A clivia plant is built around its base or rhizome; de Hertogh and Le Nard refer to it as a rhizomatous root stock. There is no actual bulb on a clivia plant, but this structure is homologous to the basal plate of bulbs, such as are found in other members of the Amaryllis Family, like Hippeastrum and Crinum. The rhizome is a stem that usually grows partly underground and partly above. From it grow the leaves, the flower structure or inflorescence, and the roots.
The principal growing point at the top center of the rhizome is called the apical meristem. From it, the plant continues its upward growth as well as producing leaf and flower shoots to the sides. At the inner side of each new shoot, a new bud also is formed. This bud, which encloses the axillary meristem (axil means "in the armpit" or closest to the main stem or axis), is kept latent or dormant by auxins produced by the apical meristem. These dormant buds off to the sides from the dominant apical meristem are also called lateral buds. They may become a new inflorescence or a new rhizomatous shoot. If the apical meristem is damaged or destroyed, one or two of these lateral buds may become new apical meristems.
New plants develop vegetatively from the rhizome when a dormant lateral bud develops into a new rhizome with a new growing point. These become offsets or offshoots and eventually are completely separate from the mother plant, albeit genetically identical to it.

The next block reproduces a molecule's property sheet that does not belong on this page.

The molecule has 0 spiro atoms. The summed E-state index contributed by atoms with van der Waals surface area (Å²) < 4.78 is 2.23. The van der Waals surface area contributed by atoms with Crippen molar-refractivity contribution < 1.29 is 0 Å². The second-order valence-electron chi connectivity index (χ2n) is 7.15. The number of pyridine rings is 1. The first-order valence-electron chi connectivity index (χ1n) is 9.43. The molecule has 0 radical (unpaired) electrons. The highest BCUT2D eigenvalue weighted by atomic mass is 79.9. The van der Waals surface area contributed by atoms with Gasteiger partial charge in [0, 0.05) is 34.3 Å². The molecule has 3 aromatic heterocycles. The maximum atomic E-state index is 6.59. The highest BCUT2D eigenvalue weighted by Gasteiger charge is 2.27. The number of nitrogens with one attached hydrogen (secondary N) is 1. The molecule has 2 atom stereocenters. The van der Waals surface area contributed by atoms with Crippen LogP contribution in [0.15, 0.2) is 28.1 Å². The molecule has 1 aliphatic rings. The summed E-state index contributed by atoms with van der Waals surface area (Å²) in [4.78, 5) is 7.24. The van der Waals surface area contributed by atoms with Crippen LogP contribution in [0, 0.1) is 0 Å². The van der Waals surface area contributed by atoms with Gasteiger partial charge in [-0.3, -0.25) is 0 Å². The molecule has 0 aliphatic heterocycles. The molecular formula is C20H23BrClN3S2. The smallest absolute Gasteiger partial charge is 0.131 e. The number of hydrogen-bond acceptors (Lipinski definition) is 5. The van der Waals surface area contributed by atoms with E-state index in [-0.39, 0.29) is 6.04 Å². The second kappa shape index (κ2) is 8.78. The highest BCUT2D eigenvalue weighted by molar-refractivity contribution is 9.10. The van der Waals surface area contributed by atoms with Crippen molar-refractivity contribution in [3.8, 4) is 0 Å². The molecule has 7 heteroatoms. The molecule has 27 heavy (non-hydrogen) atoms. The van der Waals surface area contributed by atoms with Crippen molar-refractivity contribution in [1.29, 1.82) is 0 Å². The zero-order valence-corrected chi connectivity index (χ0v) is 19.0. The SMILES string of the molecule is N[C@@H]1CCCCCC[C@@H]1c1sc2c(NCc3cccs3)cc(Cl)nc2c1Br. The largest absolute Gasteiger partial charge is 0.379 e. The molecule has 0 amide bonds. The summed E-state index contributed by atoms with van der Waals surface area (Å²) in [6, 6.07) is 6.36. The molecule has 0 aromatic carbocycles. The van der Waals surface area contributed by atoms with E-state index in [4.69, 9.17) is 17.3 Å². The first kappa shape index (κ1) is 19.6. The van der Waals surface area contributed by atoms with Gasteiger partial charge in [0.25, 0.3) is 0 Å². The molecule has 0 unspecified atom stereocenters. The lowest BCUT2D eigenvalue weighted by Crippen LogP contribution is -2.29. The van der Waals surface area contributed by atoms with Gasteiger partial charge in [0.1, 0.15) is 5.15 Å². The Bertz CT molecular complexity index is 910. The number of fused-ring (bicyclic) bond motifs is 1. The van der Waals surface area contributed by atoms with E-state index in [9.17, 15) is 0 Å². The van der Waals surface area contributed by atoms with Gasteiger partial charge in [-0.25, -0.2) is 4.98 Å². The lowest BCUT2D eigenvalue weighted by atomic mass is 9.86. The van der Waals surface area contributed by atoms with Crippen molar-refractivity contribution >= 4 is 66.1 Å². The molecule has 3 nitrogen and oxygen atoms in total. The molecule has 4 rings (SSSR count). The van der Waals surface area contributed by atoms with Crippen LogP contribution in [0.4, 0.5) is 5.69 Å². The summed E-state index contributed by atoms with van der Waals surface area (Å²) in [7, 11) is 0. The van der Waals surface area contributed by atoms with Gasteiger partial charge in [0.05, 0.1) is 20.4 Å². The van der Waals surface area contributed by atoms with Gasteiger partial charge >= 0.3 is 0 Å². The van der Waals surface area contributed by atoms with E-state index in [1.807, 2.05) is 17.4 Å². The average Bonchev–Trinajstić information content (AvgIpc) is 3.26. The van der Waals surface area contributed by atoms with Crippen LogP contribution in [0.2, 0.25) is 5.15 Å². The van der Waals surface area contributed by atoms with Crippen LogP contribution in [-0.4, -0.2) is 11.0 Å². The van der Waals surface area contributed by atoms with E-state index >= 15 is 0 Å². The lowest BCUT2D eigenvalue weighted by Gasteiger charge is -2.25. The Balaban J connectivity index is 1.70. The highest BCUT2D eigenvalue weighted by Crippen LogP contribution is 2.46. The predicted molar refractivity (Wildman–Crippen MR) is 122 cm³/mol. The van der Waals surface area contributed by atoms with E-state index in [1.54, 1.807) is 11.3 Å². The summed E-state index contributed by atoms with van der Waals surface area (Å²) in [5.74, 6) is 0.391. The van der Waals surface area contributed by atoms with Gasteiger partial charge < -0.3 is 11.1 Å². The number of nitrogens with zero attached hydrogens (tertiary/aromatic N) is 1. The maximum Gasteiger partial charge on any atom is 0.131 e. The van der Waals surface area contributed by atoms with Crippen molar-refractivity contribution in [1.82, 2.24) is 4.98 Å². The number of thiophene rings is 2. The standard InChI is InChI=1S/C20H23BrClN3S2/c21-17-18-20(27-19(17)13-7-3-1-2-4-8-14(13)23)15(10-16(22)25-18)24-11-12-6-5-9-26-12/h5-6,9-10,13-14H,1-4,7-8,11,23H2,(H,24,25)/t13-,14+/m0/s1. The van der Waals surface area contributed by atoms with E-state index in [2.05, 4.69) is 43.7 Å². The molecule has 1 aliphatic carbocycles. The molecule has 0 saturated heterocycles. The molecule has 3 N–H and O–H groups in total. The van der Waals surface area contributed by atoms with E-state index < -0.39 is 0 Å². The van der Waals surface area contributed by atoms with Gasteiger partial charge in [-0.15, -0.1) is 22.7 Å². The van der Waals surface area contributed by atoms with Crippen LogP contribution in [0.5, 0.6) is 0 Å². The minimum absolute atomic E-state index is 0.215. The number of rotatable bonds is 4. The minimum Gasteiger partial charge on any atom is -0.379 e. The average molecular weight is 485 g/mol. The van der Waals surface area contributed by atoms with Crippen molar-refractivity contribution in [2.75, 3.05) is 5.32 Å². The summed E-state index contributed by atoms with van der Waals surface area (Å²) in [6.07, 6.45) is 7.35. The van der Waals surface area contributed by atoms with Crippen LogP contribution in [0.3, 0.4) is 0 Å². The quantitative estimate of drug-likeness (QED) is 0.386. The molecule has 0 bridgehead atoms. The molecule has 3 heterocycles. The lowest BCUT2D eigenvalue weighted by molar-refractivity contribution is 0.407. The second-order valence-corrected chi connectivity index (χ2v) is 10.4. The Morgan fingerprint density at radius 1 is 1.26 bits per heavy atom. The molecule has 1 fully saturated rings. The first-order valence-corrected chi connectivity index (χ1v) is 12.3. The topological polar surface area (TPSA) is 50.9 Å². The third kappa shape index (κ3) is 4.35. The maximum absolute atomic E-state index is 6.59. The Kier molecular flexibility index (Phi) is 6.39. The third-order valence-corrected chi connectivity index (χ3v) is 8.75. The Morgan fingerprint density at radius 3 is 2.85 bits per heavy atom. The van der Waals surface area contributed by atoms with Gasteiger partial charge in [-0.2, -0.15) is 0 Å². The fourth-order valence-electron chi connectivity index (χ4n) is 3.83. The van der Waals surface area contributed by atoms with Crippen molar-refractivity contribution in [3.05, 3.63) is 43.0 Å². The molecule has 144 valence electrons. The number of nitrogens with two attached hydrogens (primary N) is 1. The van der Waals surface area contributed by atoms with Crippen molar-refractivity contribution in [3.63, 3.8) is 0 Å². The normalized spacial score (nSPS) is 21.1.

The flowers of a clivia inflorescence are carried in a cluster, or umbel, atop the stem, called a scape or peduncle. Each individual flower bud grows out of the top of the peduncle on its own small stem, or pedicel. The cluster of flower buds of the umbel may be partially enclosed in leaf-like structures called bracts.
The structure of the flower and reproductive organs:
Clivias, by Harold Koopowitz, Timber Press, Portland, 384 pp. (2002).
Clivia Nature and Nurture, by Dirk Swanevelder and Roger Fisher, Briza Publications, Pretoria (2009).
Bulbous Plants of Southern Africa, by Neil du Plessis and Graham Duncan, Tafelberg Pub. Ltd., Cape Town (1989).
Hints on Growing Clivia, The Clivia Society, Kenilworth, South Africa, 22 pp. (2000).
The Physiology of Flower Bulbs, by A.A. de Hertogh and M. Le Nard, Elsevier, Amsterdam, 811 pp. (1993).
RHS Manual of Bulbs, John Bryan and Mark Griffiths, Eds., Timber Press (1995).
Bulbs for Warm Climates, by Thad M. Howard, University of Texas Press, Austin (2001).
Bulbs, Revised Edition, by John E. Bryan, Timber Press, Portland (2002).
For information about this account, contact:
James E. Shields, webmaster at <firstname.lastname@example.org>
10 February 2012
© Copyright 2012 by James E. Shields. All rights reserved.